The music play NAMU will be on stage at Arko Arts Theater, central Seoul, Nov. 9 and 10. / Courtesy of organizers
By Chung Ah-young
Ahead of the G20 summit next month, a variety of cultural events will be held by the Korea Foundation and the Arts Council Korea with a theme of “Green Growth.”
The cultural program is designed to show Korea’s contribution to the resolution of international issues, such as environmental pollution and poverty around the world, and to enhance Korea’s national standing in the global community.
One of the cultural events, the NAMU is a multi-genre music theater production in which a variety of artists from different backgrounds ― theater, dance, media art, Korean traditional music, and art ― have collaborated to bring the “Green Growth” subject on stage.
The musical, which will be staged at Arko Arts Theater on Nov. 9 and 10, will be directed by Kim Ah-ra known for her creative contributions to large-scale festivals like the Gyeongju World Culture EXPO and Angkor-Gyeongju World Culture EXPO, as well as classical theater of Sophocles and Shakespeare.
Stage designer Park Dong-woo, pianist Lim Dong-chang, media artist Choi Jong-bum, object artist Hong Hyun-ju, Korea’s representative actors Jung Dong-hwan, Nam Myung-ryul, and Kwon Seong-deok, choreographer Park Hobin and 30 artists from France, Brazil, Malaysia, and Togo will jointly produce the performance.
Among others, Oh Ji-yoon, known for her unique combination of Korea’s traditional musical form pansori and opera, will appear at the show as a featured performer.
The show seeks to convey a message about the environment in regard to its pervasive influence over the world’s survival in this 21st century.
The show portrays the origin of humanity that recently has been facing a rapidly changing environment by placidly showing the process of growing a tree of life and the hope and desire of mankind for harmony with Mother Nature.
The actors with a wide range of ages varying from 21 to 85 will appear in the show. Nineteen artists representing various genres, generations, races, and nationalities will be on the same stage.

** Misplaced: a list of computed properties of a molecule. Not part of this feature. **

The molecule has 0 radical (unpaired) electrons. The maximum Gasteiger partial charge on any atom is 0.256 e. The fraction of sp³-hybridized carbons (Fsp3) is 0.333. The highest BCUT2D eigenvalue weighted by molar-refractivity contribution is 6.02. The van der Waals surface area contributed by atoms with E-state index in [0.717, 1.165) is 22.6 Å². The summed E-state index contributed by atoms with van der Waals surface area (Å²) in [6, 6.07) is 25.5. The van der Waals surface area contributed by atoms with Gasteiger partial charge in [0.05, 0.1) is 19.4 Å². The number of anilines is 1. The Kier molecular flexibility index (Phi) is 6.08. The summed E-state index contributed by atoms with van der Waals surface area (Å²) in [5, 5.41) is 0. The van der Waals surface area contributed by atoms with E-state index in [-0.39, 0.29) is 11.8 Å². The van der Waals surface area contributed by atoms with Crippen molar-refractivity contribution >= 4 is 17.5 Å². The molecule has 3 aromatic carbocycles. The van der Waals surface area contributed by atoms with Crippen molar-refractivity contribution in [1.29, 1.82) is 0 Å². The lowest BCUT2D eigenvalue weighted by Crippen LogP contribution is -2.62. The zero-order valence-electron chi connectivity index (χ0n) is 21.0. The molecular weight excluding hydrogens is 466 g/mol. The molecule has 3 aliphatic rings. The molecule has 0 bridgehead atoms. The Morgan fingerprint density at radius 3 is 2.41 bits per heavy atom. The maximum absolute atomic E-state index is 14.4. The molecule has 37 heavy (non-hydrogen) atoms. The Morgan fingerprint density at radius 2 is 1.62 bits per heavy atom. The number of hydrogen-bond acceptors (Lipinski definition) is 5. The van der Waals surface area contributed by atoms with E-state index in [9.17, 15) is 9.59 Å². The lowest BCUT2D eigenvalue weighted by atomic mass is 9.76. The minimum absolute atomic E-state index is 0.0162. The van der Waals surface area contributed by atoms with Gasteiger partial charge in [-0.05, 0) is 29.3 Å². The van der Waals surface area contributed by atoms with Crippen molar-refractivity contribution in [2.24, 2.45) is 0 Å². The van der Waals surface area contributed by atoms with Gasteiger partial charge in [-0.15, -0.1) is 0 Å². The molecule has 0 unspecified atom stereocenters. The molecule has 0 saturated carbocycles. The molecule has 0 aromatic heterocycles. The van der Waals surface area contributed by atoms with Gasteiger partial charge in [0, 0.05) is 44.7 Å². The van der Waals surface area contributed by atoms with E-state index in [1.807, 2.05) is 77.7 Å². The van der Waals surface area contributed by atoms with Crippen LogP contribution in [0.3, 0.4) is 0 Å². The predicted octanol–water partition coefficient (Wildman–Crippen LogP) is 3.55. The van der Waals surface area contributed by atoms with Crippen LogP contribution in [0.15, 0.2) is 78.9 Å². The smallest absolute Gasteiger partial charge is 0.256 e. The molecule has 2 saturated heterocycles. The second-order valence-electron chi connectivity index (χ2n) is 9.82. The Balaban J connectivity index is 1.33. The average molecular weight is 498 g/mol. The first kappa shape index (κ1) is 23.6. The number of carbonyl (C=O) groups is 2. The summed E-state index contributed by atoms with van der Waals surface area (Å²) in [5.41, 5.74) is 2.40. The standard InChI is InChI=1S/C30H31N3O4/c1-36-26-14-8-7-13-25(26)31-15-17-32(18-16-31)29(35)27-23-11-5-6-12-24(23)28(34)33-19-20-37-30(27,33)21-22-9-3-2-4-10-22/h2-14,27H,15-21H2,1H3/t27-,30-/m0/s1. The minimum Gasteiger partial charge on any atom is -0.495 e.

The script was written in poetry form by Park Sang-choen, which consists of 13 scenes and 17 poems. Circulation of the seasons, from spring, summer, autumn, winter, and back to spring; the circulation of water from a stream, valley, sewage, river, and to the ocean; and the circulation of life from birth, encounters, friendship, conflict, parting, death, and back to the birth; are expressed by the sound of water gathering and flowing throughout the performance, along with the ideal harmony of the ocarina ensemble, as well as voices and movement.
At the NAMU venue, in the forecourt of Arko Arts Theater, there will be a visual performance, “The Photosynthetic Exciton” by media artist Choi Jong-bum, who challenges the boundaries of visual art with his works by integrating dance, theatre, fashion and reception events. “The Photosynthetic Exciton” will convey a message to the audience living in modern society marked by over-consumption by delving into photosynthesis, the essential process of plant life.
The Arko Arts Museum of Arts Council Korea will also present “Greening Green 2010” from Nov. 9 to 28 as a cultural project of the G20 Seoul Summit 2010. “Greening Green 2010” interprets the practical strategies for sustainable and balanced growth through the medium of contemporary culture and arts by 13 artists, designers, and documentary photographers from eight countries on four continents. The exhibition includes the discussions and workshops with the audiences.
The exhibition displays the artists’ points of view toward urban culture and the ecological environment, along with related documents. Their archived thoughts and objects transformed into art provide an opportunity to experience different aspects of our contemporary surroundings.
A trash series by Vivan Sundaram from India and the spectacle of garbage mounds by China’s Yao Lu are the visualization of the urban environment and situation, expressed through photography and landscapes. World-renowned documentary photographer James Balog from the U.S. also captures the issues of global warming in a provocative documentary form, reinforcing his passion. Iranian environmental artist and critic Ahmad Nadalian took photographs and videos of his journeys on a bicycle all over the world in order to show the importance of water. Florencia Levy of Argentina, who collected plants in Seoul for a month, seeks to communicate with audiences through her drawings.